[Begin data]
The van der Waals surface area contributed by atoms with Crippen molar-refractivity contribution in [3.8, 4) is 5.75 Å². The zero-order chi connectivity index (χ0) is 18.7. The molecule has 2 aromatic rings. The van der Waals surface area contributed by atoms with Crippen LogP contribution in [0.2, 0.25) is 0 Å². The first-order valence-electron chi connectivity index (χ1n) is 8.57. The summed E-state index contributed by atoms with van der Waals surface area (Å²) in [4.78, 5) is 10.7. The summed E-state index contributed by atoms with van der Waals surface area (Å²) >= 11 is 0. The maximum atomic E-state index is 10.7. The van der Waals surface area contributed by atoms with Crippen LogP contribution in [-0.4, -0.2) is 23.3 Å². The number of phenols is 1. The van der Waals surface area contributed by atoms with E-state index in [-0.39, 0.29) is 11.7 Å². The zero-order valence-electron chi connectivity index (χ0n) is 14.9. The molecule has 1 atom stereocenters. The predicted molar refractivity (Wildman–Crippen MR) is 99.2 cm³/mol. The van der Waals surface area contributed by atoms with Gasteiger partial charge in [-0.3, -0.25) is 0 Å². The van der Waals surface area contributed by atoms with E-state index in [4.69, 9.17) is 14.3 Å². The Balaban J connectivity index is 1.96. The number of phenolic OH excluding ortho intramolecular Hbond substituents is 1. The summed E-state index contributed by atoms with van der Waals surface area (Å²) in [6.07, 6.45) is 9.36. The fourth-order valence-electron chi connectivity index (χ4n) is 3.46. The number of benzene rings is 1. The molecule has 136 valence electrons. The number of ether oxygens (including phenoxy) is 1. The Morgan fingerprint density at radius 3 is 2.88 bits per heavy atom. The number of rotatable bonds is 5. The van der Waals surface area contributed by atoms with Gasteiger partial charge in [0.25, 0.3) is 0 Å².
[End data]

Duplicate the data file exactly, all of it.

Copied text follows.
The van der Waals surface area contributed by atoms with Crippen molar-refractivity contribution in [3.8, 4) is 5.75 Å². The zero-order chi connectivity index (χ0) is 18.7. The molecule has 2 aromatic rings. The van der Waals surface area contributed by atoms with Crippen LogP contribution in [0.2, 0.25) is 0 Å². The first-order valence-electron chi connectivity index (χ1n) is 8.57. The summed E-state index contributed by atoms with van der Waals surface area (Å²) in [4.78, 5) is 10.7. The summed E-state index contributed by atoms with van der Waals surface area (Å²) >= 11 is 0. The maximum atomic E-state index is 10.7. The van der Waals surface area contributed by atoms with Crippen LogP contribution in [-0.4, -0.2) is 23.3 Å². The number of phenols is 1. The van der Waals surface area contributed by atoms with E-state index in [-0.39, 0.29) is 11.7 Å². The zero-order valence-electron chi connectivity index (χ0n) is 14.9. The molecule has 1 atom stereocenters. The predicted molar refractivity (Wildman–Crippen MR) is 99.2 cm³/mol. The van der Waals surface area contributed by atoms with Gasteiger partial charge in [-0.3, -0.25) is 0 Å². The van der Waals surface area contributed by atoms with E-state index in [4.69, 9.17) is 14.3 Å². The Balaban J connectivity index is 1.96. The number of phenolic OH excluding ortho intramolecular Hbond substituents is 1. The summed E-state index contributed by atoms with van der Waals surface area (Å²) in [6.07, 6.45) is 9.36. The fourth-order valence-electron chi connectivity index (χ4n) is 3.46. The number of benzene rings is 1. The molecule has 136 valence electrons. The number of ether oxygens (including phenoxy) is 1. The Morgan fingerprint density at radius 3 is 2.88 bits per heavy atom. The number of rotatable bonds is 5. The van der Waals surface area contributed by atoms with Gasteiger partial charge in [0.25, 0.3) is 0 Å².